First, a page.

Public school superintendents hoping for a reprieve from the state's polarizing school grading system won't get any support from Florida's education commissioner.
Commissioner Pam Stewart said flatly Tuesday she is opposed to a request from local schools chiefs to suspend the issuance of school grades while grappling with new, controversial learning benchmarks and bringing in
new statewide exams to replace the Florida Comprehensive Assessment Test.
"I don't think suspending school grading is the right thing to do for students," Stewart said during a State Board of Education meeting in the auditorium at Miami Lakes Educational Center.
Tuesday's meeting was a precursor for an all-important State Board meeting in February, during which board members will hear Stewart's recommendations for a revamped and "simplified" school grading formula, and vote on proposed revisions and a renaming of the Common Core State Standards. The standards, which set new expectations of what students need to learn by grade level, have been adopted by 45 states, including Florida.
Concerns about how schools will transition to those standards, which remain a work in process in Florida, and how students will perform on a still-unnamed test, led the Florida Association of District School Superintendents to request a three-year suspension of school grades starting next year. Miami-Dade Superintendent Carvalho reiterated the request Tuesday.
"There is a way of creating a transitional accountability system that includes a direct, legible and easily understood school report card for parents and business leaders without necessarily imposing a letter grade during this transitional period," he said.
But while no vote was taken Tuesday, Stewart's comments made clear the Florida Department of Education intends to continue labeling schools "As" and "Fs." Stewart said her recommendation to the State Board of Education next month won't include a hiatus of school grades. Rather, it's likely she will suggest the state issue the new test next school year, then set "cut scores" that determine student performance and issue school grade results around November 2015.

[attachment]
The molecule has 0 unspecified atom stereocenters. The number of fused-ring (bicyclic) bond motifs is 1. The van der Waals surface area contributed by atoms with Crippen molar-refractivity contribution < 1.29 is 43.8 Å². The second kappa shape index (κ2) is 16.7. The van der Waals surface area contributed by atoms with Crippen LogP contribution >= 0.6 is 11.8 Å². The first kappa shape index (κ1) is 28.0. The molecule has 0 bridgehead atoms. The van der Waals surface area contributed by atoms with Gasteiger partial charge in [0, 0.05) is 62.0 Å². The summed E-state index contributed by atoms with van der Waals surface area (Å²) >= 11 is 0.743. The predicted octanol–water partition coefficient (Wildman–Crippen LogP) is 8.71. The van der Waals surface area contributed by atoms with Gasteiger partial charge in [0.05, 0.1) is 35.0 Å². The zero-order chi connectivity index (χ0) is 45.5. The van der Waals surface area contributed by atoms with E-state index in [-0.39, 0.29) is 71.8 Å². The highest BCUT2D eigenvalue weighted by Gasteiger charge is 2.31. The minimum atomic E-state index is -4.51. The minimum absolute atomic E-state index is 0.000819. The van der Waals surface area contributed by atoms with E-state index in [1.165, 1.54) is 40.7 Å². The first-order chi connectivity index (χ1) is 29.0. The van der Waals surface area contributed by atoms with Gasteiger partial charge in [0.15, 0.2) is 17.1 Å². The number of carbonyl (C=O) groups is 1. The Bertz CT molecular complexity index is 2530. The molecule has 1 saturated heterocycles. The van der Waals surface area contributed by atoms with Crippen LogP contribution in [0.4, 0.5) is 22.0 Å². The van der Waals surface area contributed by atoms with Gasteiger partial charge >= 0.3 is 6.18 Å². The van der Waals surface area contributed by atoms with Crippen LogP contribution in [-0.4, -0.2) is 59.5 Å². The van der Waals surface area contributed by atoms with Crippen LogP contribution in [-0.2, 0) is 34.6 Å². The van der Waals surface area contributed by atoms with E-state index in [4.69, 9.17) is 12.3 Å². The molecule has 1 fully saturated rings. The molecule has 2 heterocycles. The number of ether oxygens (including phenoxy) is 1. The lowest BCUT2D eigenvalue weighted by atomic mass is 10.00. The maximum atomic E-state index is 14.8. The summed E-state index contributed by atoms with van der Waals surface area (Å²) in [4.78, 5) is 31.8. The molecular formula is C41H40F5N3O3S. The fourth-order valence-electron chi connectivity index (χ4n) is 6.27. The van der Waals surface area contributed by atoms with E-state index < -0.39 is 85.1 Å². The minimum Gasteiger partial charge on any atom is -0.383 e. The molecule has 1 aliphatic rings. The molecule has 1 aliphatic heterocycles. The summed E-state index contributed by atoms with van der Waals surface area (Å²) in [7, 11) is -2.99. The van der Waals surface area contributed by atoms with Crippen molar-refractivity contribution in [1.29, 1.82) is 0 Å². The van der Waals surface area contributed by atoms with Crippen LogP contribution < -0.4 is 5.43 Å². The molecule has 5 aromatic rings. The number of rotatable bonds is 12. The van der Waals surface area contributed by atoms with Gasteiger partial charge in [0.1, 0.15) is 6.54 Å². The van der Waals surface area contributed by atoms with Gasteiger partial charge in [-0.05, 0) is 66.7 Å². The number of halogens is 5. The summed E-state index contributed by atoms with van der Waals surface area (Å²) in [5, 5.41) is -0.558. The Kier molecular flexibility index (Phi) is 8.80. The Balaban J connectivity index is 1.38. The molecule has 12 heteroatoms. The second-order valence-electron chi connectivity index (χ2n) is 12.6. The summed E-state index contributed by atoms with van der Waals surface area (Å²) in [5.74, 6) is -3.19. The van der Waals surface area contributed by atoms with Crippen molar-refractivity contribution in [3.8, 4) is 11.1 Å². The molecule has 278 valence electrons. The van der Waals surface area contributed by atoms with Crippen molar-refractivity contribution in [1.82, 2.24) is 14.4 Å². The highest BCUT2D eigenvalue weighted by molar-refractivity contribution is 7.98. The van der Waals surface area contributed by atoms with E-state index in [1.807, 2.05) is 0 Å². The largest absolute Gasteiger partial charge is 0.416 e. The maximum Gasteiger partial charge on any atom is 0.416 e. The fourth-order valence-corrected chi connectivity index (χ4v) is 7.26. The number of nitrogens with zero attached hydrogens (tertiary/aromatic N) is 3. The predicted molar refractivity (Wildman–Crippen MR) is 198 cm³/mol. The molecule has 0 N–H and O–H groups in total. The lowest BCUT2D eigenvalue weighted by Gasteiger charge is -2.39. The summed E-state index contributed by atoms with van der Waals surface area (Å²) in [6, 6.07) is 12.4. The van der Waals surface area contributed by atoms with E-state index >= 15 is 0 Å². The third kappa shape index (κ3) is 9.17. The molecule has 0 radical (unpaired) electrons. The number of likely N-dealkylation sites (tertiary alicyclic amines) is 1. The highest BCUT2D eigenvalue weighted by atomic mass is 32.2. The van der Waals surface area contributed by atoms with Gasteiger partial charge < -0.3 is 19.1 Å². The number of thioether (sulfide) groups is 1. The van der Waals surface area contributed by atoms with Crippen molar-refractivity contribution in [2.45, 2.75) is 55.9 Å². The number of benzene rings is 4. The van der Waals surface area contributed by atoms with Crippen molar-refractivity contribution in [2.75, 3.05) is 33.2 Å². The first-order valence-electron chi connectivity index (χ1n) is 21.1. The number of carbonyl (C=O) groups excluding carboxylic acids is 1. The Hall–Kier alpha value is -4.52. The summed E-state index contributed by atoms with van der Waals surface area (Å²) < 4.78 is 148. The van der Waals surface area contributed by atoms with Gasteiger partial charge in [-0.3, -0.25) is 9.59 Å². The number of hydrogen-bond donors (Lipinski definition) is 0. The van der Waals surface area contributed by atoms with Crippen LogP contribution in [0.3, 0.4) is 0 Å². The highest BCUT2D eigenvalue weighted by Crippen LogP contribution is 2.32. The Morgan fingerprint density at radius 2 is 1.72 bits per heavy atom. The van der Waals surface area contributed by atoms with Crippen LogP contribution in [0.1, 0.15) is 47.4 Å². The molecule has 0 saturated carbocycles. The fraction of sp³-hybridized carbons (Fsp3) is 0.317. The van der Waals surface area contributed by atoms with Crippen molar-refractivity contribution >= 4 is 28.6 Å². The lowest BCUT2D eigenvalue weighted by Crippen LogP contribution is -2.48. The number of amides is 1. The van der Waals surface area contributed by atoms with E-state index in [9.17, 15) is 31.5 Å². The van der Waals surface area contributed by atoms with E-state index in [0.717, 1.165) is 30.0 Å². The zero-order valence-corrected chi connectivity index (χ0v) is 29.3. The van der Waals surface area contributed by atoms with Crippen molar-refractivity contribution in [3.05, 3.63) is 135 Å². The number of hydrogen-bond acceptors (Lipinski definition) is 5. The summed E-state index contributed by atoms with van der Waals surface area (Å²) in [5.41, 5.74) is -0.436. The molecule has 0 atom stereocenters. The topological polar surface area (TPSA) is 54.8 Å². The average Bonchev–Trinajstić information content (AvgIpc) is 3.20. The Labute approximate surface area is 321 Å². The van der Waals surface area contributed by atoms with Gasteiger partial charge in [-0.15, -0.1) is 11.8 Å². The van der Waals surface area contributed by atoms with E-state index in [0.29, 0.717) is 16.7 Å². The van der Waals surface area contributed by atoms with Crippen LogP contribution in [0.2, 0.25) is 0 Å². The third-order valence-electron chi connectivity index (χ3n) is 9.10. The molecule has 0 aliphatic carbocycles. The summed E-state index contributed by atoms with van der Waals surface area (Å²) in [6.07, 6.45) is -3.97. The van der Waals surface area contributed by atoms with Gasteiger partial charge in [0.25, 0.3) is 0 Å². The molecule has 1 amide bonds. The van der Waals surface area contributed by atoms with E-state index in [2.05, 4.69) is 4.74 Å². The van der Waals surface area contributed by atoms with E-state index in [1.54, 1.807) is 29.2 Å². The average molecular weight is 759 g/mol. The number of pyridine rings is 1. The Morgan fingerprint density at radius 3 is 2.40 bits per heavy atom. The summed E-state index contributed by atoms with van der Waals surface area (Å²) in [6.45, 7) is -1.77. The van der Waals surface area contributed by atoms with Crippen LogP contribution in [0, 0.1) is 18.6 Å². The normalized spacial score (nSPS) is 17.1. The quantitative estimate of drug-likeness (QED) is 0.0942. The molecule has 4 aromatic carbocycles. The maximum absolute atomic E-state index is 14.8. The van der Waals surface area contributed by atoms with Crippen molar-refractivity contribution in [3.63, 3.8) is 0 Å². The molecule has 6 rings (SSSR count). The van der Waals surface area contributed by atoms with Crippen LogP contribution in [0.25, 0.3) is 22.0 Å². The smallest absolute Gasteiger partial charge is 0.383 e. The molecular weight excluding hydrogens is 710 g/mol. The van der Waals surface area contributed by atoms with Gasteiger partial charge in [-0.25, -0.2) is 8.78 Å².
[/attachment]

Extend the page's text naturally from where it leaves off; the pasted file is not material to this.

Stewart stressed Florida's A-through-F system does a good job of driving student improvement, and just needs to become more transparent after a flurry of changes led to criticisms letter grades had lost their meaning.
Stewart also defended her recommendation for close to 100 changes to the Common Core State Standards, which are now being taught from kindergarten to 12th grade across the state. Her recommendations include keeping Florida's calculus benchmarks for high schoolers, bringing back cursive and print writing in elementary school grades and relabeling the Common Core as the "Florida Standards" in a nod to concerns the new standards are part of a federal overreach into education.
"A lot of us were worried about the public image of 'Florida Standards,' " said board member John Padget. "I'm able to say that Florida Standards, in respect to math, are higher than the so-called Common Core."
Stewart also said her recommendation on which company should be contracted to come up with a new statewide exam should come in March, as planned.
She said the test won't need to be field tested before next school year because the process of purchasing the exam will include ensuring the test is aligned with what students are learning.